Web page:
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James Robertson Justice,
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A British scientist is discovered to have been passing information to the Communists, then kills himself. Another scientist decides that they might have brainwashed him by a sensory deprivation technique, but he doesn't know if someone really can be convinced to act against their strongest feelings. So he agrees to be the subject in an experiment in which others will try to make him stop loving his wife. Written by
This Dirk Bogarde film was the inspiration for the name of the British band "Wayne Fontana & The Mindbenders." See more »
And I have every limb and organ that a girl should have, except one. I no longer have a shoulder to weep on. A Polish gentleman wore it away with his tears.
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This story was suggested by experiments on "THE REDUCTION OF SENSATION" recently carried out by certain Universities in the United States. The producers whilst making this acknowledgment wish to state, however the the events & characters portrayed are fictitious. Any similarity to actual events or persons, living or dead, is purely coincidental. See more »
Intelligent - and, at the time, X-Rated - sci-fi (written by James Kennaway) which I had always been interested in watching, given its theme and credentials.
Featuring excellent performances by all the main actors (Dirk Bogarde, Mary Ure, John Clements, Michael Bryant and Wendy Craig), fine black-and-white cinematography by Denys Coop and a good score by Georges Auric, the film deals with sensory-deprivation experiments which if over-exposed can render the subject susceptible to brainwashing. The idea is persuasively handled by the script and director Dearden, and actually predates Ken Russell's ALTERED STATES (1980) by almost 20 years!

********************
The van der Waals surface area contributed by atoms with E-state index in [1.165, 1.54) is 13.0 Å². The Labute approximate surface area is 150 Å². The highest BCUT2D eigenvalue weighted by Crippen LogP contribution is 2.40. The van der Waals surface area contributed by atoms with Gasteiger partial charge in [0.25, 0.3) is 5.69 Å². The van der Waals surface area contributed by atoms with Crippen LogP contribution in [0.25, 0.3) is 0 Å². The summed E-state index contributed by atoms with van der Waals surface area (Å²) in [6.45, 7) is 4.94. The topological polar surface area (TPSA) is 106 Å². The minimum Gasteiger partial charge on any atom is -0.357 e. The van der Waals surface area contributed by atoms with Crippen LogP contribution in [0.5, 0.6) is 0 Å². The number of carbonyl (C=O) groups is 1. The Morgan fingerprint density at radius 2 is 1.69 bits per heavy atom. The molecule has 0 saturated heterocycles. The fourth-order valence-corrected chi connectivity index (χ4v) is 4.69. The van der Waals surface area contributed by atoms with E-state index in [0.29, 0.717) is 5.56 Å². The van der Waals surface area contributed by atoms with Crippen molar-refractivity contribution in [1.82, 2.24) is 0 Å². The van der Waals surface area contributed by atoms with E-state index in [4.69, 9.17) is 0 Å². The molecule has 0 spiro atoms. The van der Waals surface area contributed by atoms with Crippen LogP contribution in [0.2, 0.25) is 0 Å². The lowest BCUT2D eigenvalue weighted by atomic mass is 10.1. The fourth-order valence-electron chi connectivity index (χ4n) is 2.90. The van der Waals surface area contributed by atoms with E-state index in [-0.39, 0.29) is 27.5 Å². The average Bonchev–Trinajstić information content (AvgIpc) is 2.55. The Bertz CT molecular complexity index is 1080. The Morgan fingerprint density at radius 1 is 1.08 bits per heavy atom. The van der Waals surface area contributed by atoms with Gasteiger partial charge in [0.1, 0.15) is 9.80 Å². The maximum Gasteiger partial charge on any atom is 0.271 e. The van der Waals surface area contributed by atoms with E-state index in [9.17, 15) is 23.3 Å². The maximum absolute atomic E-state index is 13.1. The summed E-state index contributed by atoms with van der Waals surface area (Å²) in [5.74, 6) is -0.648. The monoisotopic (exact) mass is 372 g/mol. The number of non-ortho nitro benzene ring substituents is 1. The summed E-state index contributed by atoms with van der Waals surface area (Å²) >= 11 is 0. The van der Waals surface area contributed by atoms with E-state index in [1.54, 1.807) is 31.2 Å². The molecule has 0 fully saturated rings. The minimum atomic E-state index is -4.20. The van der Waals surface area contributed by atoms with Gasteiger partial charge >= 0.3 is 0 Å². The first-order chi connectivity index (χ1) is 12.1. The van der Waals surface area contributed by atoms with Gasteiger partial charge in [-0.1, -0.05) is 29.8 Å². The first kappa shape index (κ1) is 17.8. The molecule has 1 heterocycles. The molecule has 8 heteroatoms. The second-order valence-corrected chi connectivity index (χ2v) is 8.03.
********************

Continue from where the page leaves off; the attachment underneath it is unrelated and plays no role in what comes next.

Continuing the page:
Still, after an intriguing first hour - with its introduction of suspense elements (where a scientist who has committed suicide is thought to have betrayed secrets to the enemy whilst 'under the influence') and the realistic depiction of the harrowing experiments (hinting at the supernatural), the plot is side-tracked into dealing with the domestic problems of Bogarde and Ure (which are mostly talked about rather than seen!) brought on by his change in personality during his stint in the water-tank - conditioned by Clements' Secret Service man and Bryant's fellow colleague, secretly enamored of his wife.
As such, the treatment is somewhat too highbrow (for the most part, it's made by people not usually associated with this type of film) but it's fascinating - and generally satisfying - all the same.
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